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Gap Shows Up in Lagarde List USB Stick

Former Greek finance minister George Papaconstantinou (C) is at the center of a political storm
Former Greek finance minister George Papaconstantinou (C) is at the center of a political storm brewing over a list of Greeks with accounts in a Swiss bank

The convoluted case of a list of 2,062 Greeks with $1.95 billion in secret accounts in a Swiss bank that hasn’t been checked for possible tax evasion took another bizarre turn with a report that the names of three relatives of former finance minister George Papaconstantinou – now under investigation – apparently were removed between the time he had the information and before his successor, current PASOK Socialist leader Evangelos Venizelos had a copy.
The Athens newspaper Kathimerini repored that the list, on a USB memory stick and now in the hands of economic prosecutors Grigoris Peponis and Spyros Mouzakitis, was allegedly copied sometime in the period of July 8-11, 2011 when Yiannis Diotis was head of the financial crimes squad SDOE. But it was unclear if that was yet another copy of the disputed file which has been in a number of hands.
All this information was included in the case file that has been drafted by the economic prosecutors, the newspaper ProtoThema reported. Diotis reportedly didn’t hand a copy to Venizelos until August of 2011. Papaconstantinou said he got the first copy in late 2010 from then French finance minister Christine Lagarde, now head of the International Monetary Fund (IMF), one of Greece’s international lenders. Papaconstantinou said he gave it to Diotis in June 17, 2011, when he left the finance ministry, two months before Venizelos took over.
Venizelos said he was briefed by Diotis about the existence of the list in August 2011. When it was revealed late in 2012 that Greece had the list for two years, Papaconstantinou said the original copy had mysteriously vanished while in his office’s possession. When current Finance Minister Yiannis Stournaras vowed to find it, Venizelos came forward and said he had a copy and handed it into the office of Prime Minister and New Democracy Conservative leader Antonis Samaras.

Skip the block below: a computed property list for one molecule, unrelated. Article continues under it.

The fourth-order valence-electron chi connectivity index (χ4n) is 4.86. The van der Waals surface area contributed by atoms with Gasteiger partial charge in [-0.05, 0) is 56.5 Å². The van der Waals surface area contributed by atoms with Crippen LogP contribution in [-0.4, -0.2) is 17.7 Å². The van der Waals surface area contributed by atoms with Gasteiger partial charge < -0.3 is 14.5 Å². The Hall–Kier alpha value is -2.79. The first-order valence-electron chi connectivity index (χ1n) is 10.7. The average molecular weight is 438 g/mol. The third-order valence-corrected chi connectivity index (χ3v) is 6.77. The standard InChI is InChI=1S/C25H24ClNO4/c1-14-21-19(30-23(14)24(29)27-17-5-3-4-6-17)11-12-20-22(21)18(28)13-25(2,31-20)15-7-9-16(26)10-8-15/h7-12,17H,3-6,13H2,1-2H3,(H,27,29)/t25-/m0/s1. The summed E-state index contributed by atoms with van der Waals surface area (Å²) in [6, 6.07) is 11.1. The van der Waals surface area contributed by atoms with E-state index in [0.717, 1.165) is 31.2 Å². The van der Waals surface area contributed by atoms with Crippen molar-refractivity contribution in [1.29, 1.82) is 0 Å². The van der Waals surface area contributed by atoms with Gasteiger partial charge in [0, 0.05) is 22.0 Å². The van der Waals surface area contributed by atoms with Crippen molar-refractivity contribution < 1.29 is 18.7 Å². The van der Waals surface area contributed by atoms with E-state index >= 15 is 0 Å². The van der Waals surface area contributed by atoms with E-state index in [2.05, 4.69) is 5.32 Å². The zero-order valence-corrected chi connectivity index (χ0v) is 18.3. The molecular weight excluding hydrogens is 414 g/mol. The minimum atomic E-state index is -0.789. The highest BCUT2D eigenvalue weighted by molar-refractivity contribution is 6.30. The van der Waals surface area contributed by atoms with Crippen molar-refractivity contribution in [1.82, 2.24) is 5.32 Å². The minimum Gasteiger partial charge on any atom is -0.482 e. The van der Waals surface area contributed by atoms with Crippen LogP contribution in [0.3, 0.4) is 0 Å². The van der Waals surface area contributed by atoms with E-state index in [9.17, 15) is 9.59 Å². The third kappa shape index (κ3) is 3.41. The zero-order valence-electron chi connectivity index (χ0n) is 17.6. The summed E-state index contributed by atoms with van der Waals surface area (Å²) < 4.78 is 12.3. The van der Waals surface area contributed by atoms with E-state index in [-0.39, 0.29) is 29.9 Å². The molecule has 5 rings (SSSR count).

Investigative journalist Costas Vaxevanis, who was acquitted of violation of privacy laws for publishing the list on his website Hot Doc, claimed that he has the USB stick to which the names were transferred from the original CD supplied by French authorities. The discovery of the missing names came when Greek officials went to Paris in December, 2012 to retrieve the original list that came off a larger CD stolen by a bank employee from the Geneva branch of HSBC.
Vaxevanis, who is going to be prosecuted again on the same charge after the government said it wasn’t satisfied with his acquittal verdict, told followers on Twitter  that he had submitted the memory stick for analysis, which he said proves “when and how” the list was transferred from the CD to the device. He said he had tried to give it to Peponis but said the prosecutor had “not shown interest.”
Papaconstantinou said he never looked at the original list and Venizelos said he didn’t check it for tax evaders because it came from stolen material, although Lagarde said other countries had used the master CD to check for suspected tax cheats.
The confusing case is set to go to Parliament next week for a series of secret ballots to determine who should be investigated. The major opposition party Coalition of the Radical Left (SYRIZA) and the neo-Nazi Golden Dawn party want Venizelos, former Premier and previous PASOK leader and former interim prime minister Lucas Papademos included in the probe.

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